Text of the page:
Space is a dusty place. Really dusty. It’s so dusty than we’ve now got a space telescope—the James Webb Space Telescope, no less—in space that’s capable of peering through it.
Warm dust glows in the mid-infrared wavelengths of light detectable by Webb, so it’s rater ironic that it has already been permanently damaged—by dust.
Rather mysteriously, there’s too much dust in space.
Galaxies both close and incredibly distant contain too much dust, which is inconvenient because it’s from dust that stars and planets form. If we don’t understand dust then we don’t understand anything.
In an effort to help solve this “dust budget crisis” astronomers have created an animation to model dust in our Milky Way galaxy.
Presented last week at the National Astronomy Meeting (NAM 2022) at the University of Warwick, the new map is based on new data from the European Space Agency’s Gaia mission and the 2MASS All Sky Survey.
“Dust clouds are related to the formation and death of stars, so their distribution tells a story of how structures formed in the galaxy and how the galaxy evolves,” said Nick Cox, coordinator of the Innovative Scientific Data Exploration and Exploitation Applications for Space Sciences (EXPLORE) project, which is developing the tools.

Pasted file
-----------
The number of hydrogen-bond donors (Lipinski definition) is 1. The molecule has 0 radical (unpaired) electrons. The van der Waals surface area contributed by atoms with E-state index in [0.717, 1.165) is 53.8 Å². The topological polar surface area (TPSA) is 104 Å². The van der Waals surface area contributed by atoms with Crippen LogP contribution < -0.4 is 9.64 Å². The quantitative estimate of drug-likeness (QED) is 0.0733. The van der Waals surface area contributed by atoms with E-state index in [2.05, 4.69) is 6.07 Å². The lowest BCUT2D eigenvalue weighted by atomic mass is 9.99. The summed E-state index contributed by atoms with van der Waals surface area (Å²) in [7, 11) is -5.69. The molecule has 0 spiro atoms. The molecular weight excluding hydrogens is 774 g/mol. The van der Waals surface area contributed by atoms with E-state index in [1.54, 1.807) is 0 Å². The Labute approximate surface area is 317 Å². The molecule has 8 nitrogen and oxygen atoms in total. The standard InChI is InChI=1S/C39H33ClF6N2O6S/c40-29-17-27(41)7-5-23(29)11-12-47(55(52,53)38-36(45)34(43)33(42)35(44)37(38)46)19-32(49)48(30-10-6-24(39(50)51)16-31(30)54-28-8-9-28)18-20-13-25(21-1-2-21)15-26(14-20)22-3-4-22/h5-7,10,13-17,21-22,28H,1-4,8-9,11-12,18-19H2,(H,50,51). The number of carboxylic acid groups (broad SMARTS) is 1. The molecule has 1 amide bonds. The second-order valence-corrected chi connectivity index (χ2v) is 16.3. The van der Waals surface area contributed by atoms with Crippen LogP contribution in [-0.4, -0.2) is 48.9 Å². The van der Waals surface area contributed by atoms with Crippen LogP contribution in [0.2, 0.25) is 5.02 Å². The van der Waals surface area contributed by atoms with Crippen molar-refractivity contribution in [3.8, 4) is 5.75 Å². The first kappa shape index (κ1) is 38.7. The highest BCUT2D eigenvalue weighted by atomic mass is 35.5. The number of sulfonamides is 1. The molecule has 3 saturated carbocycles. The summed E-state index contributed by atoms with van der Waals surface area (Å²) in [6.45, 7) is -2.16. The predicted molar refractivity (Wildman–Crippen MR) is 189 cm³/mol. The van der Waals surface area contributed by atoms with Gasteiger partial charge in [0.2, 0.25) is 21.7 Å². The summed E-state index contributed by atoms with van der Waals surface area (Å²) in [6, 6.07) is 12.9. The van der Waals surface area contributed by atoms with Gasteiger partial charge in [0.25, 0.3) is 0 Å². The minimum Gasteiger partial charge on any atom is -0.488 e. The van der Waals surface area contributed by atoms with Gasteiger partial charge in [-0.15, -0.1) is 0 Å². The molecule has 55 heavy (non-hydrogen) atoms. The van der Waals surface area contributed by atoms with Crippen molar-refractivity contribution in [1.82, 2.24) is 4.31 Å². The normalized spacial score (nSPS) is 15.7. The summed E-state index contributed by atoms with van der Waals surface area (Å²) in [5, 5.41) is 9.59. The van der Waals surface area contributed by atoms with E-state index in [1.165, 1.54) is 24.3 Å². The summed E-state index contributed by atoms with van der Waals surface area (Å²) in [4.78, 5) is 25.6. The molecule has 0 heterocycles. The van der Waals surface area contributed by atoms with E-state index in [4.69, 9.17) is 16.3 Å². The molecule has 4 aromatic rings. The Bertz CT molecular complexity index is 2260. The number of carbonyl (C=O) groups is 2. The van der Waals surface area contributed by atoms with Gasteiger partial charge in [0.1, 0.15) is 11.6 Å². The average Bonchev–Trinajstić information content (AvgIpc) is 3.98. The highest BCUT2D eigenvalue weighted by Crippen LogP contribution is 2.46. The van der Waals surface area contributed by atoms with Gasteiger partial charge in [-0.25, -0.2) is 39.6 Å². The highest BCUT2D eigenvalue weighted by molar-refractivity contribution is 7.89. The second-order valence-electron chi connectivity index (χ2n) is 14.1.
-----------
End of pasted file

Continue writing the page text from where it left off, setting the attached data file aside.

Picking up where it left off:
The map covers about 13,000 light-years, from our local neighborhood to the galactic center, which is about 10% of the overall distance across the Milky Way.
“The maps are also important for cosmologists in revealing regions where there is no dust and we can have a clear, unobstructed view out of the Milky Way to study the Universe beyond, such as to make Deep Field observations with Hubble or the new James Webb Space Telescope” said Cox.
The map reveals swirls of dust nearby, but farther out it appears to gather along the galactic plane. The map also reveals two windows through the dust both above and below the galactic plane.
Wishing you clear skies and wide eyes.